For many of us, it can be easy to forget about the struggles homeless people face.
Barely getting by, going hungry and having no place to sleep, especially in the cold of winter, are all things homeless people must endure on a regular basis. And that’s why the work being done by the Woodmore High School Key Club is so impressive.
Recently, the group has been working to help raise money and awareness about the problem for the cause, including hosting a “Box City” event Feb. 1 on the school premises raised more than $1,300 for the Cherry Street Mission Ministries in Toledo.
The group of 15 braved a cold, windy night right outside the front door to the high school.
“We (held the event) on the weekend because of the cold,” said Alex Sandwisch, the president of the group. “We wanted to get the full effect of sleeping outside in the cold in only a box like many homeless people have to deal with every day. By the end of the night, we all had an appreciation for the little things like a warm bed and heating. It was an amazing experience.”
Brian Ryman, the group's advisor, spoke about the kids’ enthusiasm for holding the event outside during the cold weather.
“(The kids) said they wanted to do ‘Box City’ in January or February and I said that it’s pretty cold,” Ryman said. “They responded, ‘Well, people aren’t just homeless during the summer.’”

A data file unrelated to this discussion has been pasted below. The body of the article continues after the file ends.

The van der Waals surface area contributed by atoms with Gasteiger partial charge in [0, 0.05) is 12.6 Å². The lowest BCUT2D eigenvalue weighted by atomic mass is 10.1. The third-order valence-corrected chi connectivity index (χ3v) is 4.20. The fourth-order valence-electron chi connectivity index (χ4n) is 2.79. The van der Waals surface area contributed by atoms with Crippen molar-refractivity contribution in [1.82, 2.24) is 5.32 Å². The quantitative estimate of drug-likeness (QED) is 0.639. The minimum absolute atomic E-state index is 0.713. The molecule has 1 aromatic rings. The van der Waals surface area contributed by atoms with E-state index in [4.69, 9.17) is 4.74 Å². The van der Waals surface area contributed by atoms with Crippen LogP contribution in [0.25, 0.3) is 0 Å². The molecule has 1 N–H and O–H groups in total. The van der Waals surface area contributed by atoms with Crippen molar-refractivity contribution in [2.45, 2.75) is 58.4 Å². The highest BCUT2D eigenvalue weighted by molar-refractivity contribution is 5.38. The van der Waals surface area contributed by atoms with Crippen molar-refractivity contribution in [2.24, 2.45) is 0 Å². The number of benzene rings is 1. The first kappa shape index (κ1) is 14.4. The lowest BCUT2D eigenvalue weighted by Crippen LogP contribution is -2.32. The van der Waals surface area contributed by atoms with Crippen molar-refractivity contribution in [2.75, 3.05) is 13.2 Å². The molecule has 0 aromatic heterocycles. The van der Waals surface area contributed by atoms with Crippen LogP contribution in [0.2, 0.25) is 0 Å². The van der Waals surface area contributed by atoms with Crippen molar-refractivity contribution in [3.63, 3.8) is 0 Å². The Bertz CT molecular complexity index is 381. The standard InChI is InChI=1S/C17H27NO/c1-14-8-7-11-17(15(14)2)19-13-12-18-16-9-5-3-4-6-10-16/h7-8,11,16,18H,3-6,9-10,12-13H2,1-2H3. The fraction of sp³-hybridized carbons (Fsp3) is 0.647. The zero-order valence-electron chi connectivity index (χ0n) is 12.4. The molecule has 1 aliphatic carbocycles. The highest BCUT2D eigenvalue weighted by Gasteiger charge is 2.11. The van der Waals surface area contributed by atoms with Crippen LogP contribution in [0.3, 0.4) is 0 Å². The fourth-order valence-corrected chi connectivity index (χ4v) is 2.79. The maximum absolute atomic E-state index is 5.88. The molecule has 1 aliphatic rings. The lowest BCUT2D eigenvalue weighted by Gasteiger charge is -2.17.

But this is only a small part of what the Key Club does.
In the fall, the group held two separate events – Trick or Treat for UNICEF, held in October, and a canned food drive for Thanksgiving in November, the proceeds of which were donated to Grace Lutheran Church in Elmore.
“This year is my first year as the Key Club faculty advisor,” Ryman said. “It's an organization (where) the kids join and you do helpful things for the community and engage in community service projects. We try to do a project each month. It’s all about projects and the community. And I don't get a stipend from the school (or anything).”
The “Box City” event has been held several times before. According to Ryman, the kids went out into the community and got pledges from people while raising awareness about the cause. NBC 24 also featured a segment on the event – something that helped to spread the word.
The parent organization of Key Club, Kiwanis International, is a global, coeducational service organization “dedicated to changing the world, one child and one community at a time.”
“We vote, it’s all student-led and student-run – they nominate and elect the officers,” Ryman said. “I'm just there to make sure it all goes well. Alex runs all the meetings and the agendas – she's done a fantastic job as Key Club president.”
Ryman, a graduate of Ashland Univ., also speaks highly of the Elmore and Woodville communities.
“I've been at Woodmore for five years,” he said, “One of the things that I notice about Woodmore students is we have a lot of kids that really enjoy community service and giving back. That's something I didn't really see in high school. That speaks a lot to our community and our values and our school. We have two of these kinds of organizations thriving, Key Club and the National Honor Society.”
To make a donation to the Cherry Street Mission, call manager of donor communications Amy Ambrose at 419-242-5141 or visit the website at www.cherrystreetmission.org/ donate.
Woodmore senior Chris Hines peeks out of his box during Key Club’s Box City. Hines was one of more than a dozen students who spent the night outdoors to raise awareness about homelessness. (Window To Woodmore photo by Abby Sullivan)